4 min read

The season of Djeran

Djeran brings cooler weather and the start of the rain during April and May.
The season of Djeran
A nankeen heron hunting at dusk

In the south-west of Western Australia the Noongar people follow a yearly calendar with six seasons: Birak, Bunuru, Djeran, Makuru, Djilba and Kambarang.

The Noongar seasons
Join me as I observe my local environment and learn about the Noongar seasonal calendar. In this series, I’m seeking out the signs during each season and recording my personal observations and experiences in my nature journal.

Signs of Djeran

Djeran begins when the weather cools down, finally bringing a break from the hot Bunuru and even some rain. It is also the time of adulthood and red flowers. Djeran is usually around April and May.

Noongar seasons: Djeran
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I first noticed the cooler mornings. We got some rain and even a lightning storm or two, heralded by flying ants. In fact I noticed a lot of insect activity during this period, however the population of spiders seemed to decline. We even had a spiderwasp visit the house.

The banksias began flowering, both the biara yellow candlestick (Banksia attenuata) and the more peachy firewood banksia (Banksia menziesii). I've also noticed a few spots of yellow from some wattles, but haven't checked which one.

On my walks I noticed a bright orange fungus growing from dead paperbark branches on the ground, and more camouflaged white-brown ones emerging from the soil. I'd like to be able to identify more fungus but unfortunately found no time this season to dedicate to them, mainly because I was moving house.

I also discovered the name of the interesting red-capped gum or illyarie (Eucalyptus erythrocorys), that has yellow flowers but prominent red nuts, an eye-catching combination. Once settled in Perth I noticed the red flowering gum in the local park and it's blossoms covering the road. Both of these seem to have gone under the radar for me most of my life, I wasn't aware of how pretty their flowers are and how large the trees can get. Perhaps because I'm usually inclined to stay indoors once the rain arrives and it becomes cold.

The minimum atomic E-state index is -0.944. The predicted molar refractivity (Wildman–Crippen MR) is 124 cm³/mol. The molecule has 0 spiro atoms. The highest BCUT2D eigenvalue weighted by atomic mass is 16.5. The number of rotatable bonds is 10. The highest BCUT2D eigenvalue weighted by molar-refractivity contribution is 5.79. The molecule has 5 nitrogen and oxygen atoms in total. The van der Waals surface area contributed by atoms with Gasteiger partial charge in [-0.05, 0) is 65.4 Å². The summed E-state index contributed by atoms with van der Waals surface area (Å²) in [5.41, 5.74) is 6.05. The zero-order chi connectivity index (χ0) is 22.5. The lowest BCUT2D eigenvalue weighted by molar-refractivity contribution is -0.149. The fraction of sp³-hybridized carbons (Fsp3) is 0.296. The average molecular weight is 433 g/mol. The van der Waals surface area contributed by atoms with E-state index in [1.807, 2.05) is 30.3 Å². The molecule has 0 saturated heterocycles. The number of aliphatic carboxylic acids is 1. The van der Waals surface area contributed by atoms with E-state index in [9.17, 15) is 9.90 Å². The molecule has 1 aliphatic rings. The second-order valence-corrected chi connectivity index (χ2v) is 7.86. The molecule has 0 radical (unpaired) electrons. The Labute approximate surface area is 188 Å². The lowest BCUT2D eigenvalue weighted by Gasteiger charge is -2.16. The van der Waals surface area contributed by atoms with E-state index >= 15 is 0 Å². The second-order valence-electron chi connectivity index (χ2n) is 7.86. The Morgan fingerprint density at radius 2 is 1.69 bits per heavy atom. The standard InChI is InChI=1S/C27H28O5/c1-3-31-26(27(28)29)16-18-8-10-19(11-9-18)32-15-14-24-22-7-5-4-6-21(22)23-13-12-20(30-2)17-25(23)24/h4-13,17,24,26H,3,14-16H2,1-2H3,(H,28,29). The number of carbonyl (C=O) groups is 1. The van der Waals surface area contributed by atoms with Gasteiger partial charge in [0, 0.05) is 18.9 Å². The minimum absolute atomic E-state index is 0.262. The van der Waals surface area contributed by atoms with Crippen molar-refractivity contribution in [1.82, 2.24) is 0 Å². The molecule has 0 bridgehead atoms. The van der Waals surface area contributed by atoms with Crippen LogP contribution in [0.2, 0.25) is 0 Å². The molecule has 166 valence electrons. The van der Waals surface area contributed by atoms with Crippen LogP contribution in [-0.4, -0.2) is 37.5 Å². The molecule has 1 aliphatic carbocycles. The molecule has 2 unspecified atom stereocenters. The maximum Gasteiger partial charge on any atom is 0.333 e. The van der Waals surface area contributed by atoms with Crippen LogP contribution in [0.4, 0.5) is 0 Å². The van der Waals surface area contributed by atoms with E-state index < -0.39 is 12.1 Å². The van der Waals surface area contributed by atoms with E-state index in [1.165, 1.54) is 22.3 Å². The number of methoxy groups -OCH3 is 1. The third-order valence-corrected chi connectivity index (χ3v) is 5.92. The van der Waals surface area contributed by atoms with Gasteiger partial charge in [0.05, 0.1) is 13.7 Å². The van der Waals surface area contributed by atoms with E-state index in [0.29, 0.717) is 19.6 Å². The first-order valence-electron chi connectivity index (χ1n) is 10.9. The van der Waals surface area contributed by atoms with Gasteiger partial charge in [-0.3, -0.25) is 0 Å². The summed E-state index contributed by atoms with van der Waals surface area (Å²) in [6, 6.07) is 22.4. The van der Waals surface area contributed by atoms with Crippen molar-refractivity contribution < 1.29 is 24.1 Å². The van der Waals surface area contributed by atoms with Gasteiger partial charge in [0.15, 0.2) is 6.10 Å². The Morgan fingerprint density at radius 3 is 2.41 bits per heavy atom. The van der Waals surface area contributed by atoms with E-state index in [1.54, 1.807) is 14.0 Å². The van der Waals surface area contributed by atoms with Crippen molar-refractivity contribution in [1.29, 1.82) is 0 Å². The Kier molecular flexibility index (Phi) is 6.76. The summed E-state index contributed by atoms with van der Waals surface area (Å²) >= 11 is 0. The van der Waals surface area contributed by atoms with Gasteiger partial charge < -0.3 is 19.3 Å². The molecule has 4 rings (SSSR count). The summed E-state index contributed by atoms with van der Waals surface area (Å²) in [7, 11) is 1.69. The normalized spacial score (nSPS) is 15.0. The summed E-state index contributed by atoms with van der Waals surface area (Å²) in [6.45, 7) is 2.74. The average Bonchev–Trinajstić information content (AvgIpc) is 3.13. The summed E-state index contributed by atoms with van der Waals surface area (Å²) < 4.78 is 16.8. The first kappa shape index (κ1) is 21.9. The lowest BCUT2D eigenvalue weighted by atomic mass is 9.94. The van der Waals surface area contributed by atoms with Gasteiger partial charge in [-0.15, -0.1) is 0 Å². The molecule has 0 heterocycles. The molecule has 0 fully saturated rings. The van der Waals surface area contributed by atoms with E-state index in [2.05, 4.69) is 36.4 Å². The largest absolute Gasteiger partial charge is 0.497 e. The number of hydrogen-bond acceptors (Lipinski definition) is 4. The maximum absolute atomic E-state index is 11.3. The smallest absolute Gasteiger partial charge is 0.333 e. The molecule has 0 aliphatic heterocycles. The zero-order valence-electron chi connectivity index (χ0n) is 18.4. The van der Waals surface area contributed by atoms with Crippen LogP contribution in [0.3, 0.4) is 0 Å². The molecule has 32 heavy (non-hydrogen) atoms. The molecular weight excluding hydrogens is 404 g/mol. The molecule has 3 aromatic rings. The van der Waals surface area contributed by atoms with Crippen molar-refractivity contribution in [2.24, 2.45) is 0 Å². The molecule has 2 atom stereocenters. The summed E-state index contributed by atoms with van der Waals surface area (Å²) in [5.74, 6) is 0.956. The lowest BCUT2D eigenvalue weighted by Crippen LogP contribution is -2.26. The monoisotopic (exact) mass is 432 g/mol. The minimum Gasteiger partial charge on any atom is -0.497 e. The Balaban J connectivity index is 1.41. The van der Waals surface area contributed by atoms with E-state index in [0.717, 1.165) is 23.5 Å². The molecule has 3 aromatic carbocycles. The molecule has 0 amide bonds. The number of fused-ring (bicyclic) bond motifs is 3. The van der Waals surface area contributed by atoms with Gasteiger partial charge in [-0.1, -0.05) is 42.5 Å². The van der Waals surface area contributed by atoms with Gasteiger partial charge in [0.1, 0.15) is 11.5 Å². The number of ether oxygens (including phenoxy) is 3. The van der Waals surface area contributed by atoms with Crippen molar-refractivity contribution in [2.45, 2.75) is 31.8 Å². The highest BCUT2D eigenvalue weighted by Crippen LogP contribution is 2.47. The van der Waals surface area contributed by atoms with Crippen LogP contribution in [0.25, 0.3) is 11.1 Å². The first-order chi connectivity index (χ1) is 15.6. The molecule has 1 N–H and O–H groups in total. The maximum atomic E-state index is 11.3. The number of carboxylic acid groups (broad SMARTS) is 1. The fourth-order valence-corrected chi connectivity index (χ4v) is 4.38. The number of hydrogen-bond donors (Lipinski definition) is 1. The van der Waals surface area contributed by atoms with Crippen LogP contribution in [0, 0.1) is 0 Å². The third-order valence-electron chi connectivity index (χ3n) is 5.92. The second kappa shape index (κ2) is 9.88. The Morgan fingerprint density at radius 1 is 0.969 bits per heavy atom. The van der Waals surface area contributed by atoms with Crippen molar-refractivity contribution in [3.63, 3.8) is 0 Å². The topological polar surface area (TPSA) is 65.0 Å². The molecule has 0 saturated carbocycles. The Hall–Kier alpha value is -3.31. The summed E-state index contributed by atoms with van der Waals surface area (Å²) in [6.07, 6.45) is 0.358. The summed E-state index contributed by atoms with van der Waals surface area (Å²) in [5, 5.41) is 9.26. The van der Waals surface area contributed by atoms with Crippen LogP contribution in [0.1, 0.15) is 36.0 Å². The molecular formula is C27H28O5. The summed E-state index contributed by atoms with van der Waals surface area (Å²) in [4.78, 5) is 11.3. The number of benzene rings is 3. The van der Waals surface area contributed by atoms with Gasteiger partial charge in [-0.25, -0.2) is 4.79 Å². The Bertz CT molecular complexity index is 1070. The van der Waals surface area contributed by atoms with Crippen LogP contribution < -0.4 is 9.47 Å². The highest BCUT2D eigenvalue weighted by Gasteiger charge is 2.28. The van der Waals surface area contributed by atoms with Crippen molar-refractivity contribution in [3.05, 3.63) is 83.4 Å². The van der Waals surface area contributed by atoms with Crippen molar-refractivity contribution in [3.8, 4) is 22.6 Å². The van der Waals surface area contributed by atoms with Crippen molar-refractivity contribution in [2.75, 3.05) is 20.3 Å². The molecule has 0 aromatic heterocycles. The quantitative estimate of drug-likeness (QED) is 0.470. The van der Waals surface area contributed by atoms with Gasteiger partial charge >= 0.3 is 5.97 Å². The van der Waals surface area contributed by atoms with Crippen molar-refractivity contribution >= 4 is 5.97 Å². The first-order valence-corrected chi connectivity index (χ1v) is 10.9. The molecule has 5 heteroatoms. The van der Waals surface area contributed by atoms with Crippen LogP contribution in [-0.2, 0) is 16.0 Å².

Although the amount of bird activity has decreased I still felt there was a lot of birdlife on my walks around the estuary and encountered some new ones for me in the area. Perhaps because it was an evening walk rather than a morning one, we felt lucky to see a nankeen night heron hunting from an overhanging tree while some rays floated past underwater.

The osprey chick I've been following at Warrungup Spring has left the nest now, I'd say. We witnessed an osprey eating a fresh catch on a branch just over our heads while another watched on nearby (a parent perhaps?). Twice now I've seen a butcherbird and heard one singing melodiously. I think it was a grey butcherbird, not a pied. I wonder why I've only noticed them now - could it be that their home range/boundaries have changed?

In my nature journal

As mentioned previously, I moved house at the start of May, so I wasn't able to nature journal in the same way as I did for the previous seasons. However I took extra care to be observant during my time outside or when driving.


Are there conditions or times of the year you avoid going outside or in nature? What have you discovered if you do go for a walk during this time?

Try this: Go outside at a time you normally wouldn't and look at the nature around you. How is it different? Can you discover anything new?